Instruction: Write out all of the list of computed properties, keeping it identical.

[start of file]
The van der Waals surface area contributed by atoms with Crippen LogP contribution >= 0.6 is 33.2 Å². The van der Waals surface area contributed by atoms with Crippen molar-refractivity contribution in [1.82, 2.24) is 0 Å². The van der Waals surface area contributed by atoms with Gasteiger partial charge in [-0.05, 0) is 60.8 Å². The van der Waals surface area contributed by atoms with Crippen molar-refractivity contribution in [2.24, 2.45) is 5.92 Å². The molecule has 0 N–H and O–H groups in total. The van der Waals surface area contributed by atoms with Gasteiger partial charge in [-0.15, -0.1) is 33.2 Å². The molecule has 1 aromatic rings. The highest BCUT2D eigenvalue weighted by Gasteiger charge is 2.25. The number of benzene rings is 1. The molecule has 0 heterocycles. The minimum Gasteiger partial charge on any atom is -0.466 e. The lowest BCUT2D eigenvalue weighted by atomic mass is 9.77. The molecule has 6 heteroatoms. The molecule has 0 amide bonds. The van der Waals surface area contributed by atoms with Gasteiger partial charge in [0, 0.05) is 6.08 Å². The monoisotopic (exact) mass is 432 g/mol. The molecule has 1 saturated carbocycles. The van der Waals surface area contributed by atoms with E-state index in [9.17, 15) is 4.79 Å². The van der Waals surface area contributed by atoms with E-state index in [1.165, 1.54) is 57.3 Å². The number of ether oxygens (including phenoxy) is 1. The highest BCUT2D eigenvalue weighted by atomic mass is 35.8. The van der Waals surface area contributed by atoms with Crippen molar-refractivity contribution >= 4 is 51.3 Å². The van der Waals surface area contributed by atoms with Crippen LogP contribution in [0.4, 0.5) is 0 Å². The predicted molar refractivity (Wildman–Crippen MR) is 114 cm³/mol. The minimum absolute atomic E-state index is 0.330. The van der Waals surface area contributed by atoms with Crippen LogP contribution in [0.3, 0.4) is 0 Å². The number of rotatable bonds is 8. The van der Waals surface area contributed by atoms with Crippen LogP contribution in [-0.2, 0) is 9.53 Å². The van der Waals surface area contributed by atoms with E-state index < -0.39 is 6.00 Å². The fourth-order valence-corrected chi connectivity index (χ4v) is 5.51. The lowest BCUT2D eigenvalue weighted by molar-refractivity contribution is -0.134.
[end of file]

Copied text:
The van der Waals surface area contributed by atoms with Crippen LogP contribution >= 0.6 is 33.2 Å². The van der Waals surface area contributed by atoms with Crippen molar-refractivity contribution in [1.82, 2.24) is 0 Å². The van der Waals surface area contributed by atoms with Gasteiger partial charge in [-0.05, 0) is 60.8 Å². The van der Waals surface area contributed by atoms with Crippen molar-refractivity contribution in [2.24, 2.45) is 5.92 Å². The molecule has 0 N–H and O–H groups in total. The van der Waals surface area contributed by atoms with Gasteiger partial charge in [-0.15, -0.1) is 33.2 Å². The molecule has 1 aromatic rings. The highest BCUT2D eigenvalue weighted by Gasteiger charge is 2.25. The number of benzene rings is 1. The molecule has 0 heterocycles. The minimum Gasteiger partial charge on any atom is -0.466 e. The lowest BCUT2D eigenvalue weighted by atomic mass is 9.77. The molecule has 6 heteroatoms. The molecule has 0 amide bonds. The van der Waals surface area contributed by atoms with Gasteiger partial charge in [0, 0.05) is 6.08 Å². The monoisotopic (exact) mass is 432 g/mol. The molecule has 1 saturated carbocycles. The van der Waals surface area contributed by atoms with E-state index in [9.17, 15) is 4.79 Å². The van der Waals surface area contributed by atoms with E-state index in [1.165, 1.54) is 57.3 Å². The number of ether oxygens (including phenoxy) is 1. The highest BCUT2D eigenvalue weighted by atomic mass is 35.8. The van der Waals surface area contributed by atoms with Crippen molar-refractivity contribution >= 4 is 51.3 Å². The van der Waals surface area contributed by atoms with Crippen LogP contribution in [0.4, 0.5) is 0 Å². The predicted molar refractivity (Wildman–Crippen MR) is 114 cm³/mol. The minimum absolute atomic E-state index is 0.330. The van der Waals surface area contributed by atoms with Crippen LogP contribution in [0.3, 0.4) is 0 Å². The number of rotatable bonds is 8. The van der Waals surface area contributed by atoms with Crippen LogP contribution in [-0.2, 0) is 9.53 Å². The van der Waals surface area contributed by atoms with E-state index < -0.39 is 6.00 Å². The fourth-order valence-corrected chi connectivity index (χ4v) is 5.51. The lowest BCUT2D eigenvalue weighted by molar-refractivity contribution is -0.134.